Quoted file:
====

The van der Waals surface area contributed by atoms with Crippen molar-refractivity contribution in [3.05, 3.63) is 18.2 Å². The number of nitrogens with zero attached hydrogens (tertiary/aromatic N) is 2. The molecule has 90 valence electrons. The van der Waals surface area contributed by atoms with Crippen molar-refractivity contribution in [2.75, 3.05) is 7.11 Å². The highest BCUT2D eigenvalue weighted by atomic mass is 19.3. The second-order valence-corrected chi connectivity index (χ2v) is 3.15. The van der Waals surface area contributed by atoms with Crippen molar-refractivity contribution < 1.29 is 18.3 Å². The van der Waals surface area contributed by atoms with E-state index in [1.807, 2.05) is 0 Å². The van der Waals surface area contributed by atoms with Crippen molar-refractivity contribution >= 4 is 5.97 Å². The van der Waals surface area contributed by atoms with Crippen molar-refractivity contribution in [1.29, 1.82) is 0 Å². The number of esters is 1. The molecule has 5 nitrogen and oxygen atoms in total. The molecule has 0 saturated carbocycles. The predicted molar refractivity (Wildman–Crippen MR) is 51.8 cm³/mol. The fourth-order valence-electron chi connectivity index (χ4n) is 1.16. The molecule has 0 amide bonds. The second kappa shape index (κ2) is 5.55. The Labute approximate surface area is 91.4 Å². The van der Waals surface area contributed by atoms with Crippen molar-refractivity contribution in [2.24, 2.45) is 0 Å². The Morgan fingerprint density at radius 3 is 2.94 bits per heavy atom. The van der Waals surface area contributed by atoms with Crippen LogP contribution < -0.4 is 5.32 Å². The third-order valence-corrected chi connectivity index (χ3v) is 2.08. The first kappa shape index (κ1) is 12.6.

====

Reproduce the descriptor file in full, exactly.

The van der Waals surface area contributed by atoms with Crippen molar-refractivity contribution in [3.05, 3.63) is 18.2 Å². The number of nitrogens with zero attached hydrogens (tertiary/aromatic N) is 2. The molecule has 90 valence electrons. The van der Waals surface area contributed by atoms with Crippen molar-refractivity contribution in [2.75, 3.05) is 7.11 Å². The highest BCUT2D eigenvalue weighted by atomic mass is 19.3. The second-order valence-corrected chi connectivity index (χ2v) is 3.15. The van der Waals surface area contributed by atoms with Crippen molar-refractivity contribution < 1.29 is 18.3 Å². The van der Waals surface area contributed by atoms with E-state index in [1.807, 2.05) is 0 Å². The van der Waals surface area contributed by atoms with Crippen molar-refractivity contribution >= 4 is 5.97 Å². The van der Waals surface area contributed by atoms with Crippen molar-refractivity contribution in [1.29, 1.82) is 0 Å². The number of esters is 1. The molecule has 5 nitrogen and oxygen atoms in total. The molecule has 0 saturated carbocycles. The predicted molar refractivity (Wildman–Crippen MR) is 51.8 cm³/mol. The fourth-order valence-electron chi connectivity index (χ4n) is 1.16. The molecule has 0 amide bonds. The second kappa shape index (κ2) is 5.55. The Labute approximate surface area is 91.4 Å². The van der Waals surface area contributed by atoms with Crippen molar-refractivity contribution in [2.24, 2.45) is 0 Å². The Morgan fingerprint density at radius 3 is 2.94 bits per heavy atom. The van der Waals surface area contributed by atoms with Crippen LogP contribution < -0.4 is 5.32 Å². The third-order valence-corrected chi connectivity index (χ3v) is 2.08. The first kappa shape index (κ1) is 12.6.